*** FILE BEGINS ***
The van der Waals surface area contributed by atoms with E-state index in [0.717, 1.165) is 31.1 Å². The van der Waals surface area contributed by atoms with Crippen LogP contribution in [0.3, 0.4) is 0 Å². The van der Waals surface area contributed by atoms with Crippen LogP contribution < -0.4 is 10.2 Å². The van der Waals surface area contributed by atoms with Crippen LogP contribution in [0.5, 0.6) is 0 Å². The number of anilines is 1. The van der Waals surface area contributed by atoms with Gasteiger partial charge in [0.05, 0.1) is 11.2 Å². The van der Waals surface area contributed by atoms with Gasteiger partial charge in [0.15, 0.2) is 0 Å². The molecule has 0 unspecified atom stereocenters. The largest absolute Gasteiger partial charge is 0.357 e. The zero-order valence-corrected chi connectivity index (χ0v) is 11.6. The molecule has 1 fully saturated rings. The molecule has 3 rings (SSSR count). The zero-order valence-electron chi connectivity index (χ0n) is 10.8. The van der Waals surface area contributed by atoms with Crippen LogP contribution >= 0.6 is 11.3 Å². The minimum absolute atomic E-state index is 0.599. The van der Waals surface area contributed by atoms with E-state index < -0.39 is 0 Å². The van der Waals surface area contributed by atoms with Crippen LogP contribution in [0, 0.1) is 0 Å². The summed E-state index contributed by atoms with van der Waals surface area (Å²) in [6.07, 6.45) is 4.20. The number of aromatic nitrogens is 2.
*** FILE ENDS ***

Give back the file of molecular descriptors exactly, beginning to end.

The van der Waals surface area contributed by atoms with E-state index in [0.717, 1.165) is 31.1 Å². The van der Waals surface area contributed by atoms with Crippen LogP contribution in [0.3, 0.4) is 0 Å². The van der Waals surface area contributed by atoms with Crippen LogP contribution < -0.4 is 10.2 Å². The van der Waals surface area contributed by atoms with Crippen LogP contribution in [0.5, 0.6) is 0 Å². The number of anilines is 1. The van der Waals surface area contributed by atoms with Gasteiger partial charge in [0.05, 0.1) is 11.2 Å². The van der Waals surface area contributed by atoms with Gasteiger partial charge in [0.15, 0.2) is 0 Å². The molecule has 0 unspecified atom stereocenters. The largest absolute Gasteiger partial charge is 0.357 e. The zero-order valence-corrected chi connectivity index (χ0v) is 11.6. The molecule has 1 fully saturated rings. The molecule has 3 rings (SSSR count). The zero-order valence-electron chi connectivity index (χ0n) is 10.8. The van der Waals surface area contributed by atoms with Crippen LogP contribution >= 0.6 is 11.3 Å². The minimum absolute atomic E-state index is 0.599. The van der Waals surface area contributed by atoms with E-state index < -0.39 is 0 Å². The van der Waals surface area contributed by atoms with Crippen LogP contribution in [0, 0.1) is 0 Å². The summed E-state index contributed by atoms with van der Waals surface area (Å²) in [6.07, 6.45) is 4.20. The number of aromatic nitrogens is 2.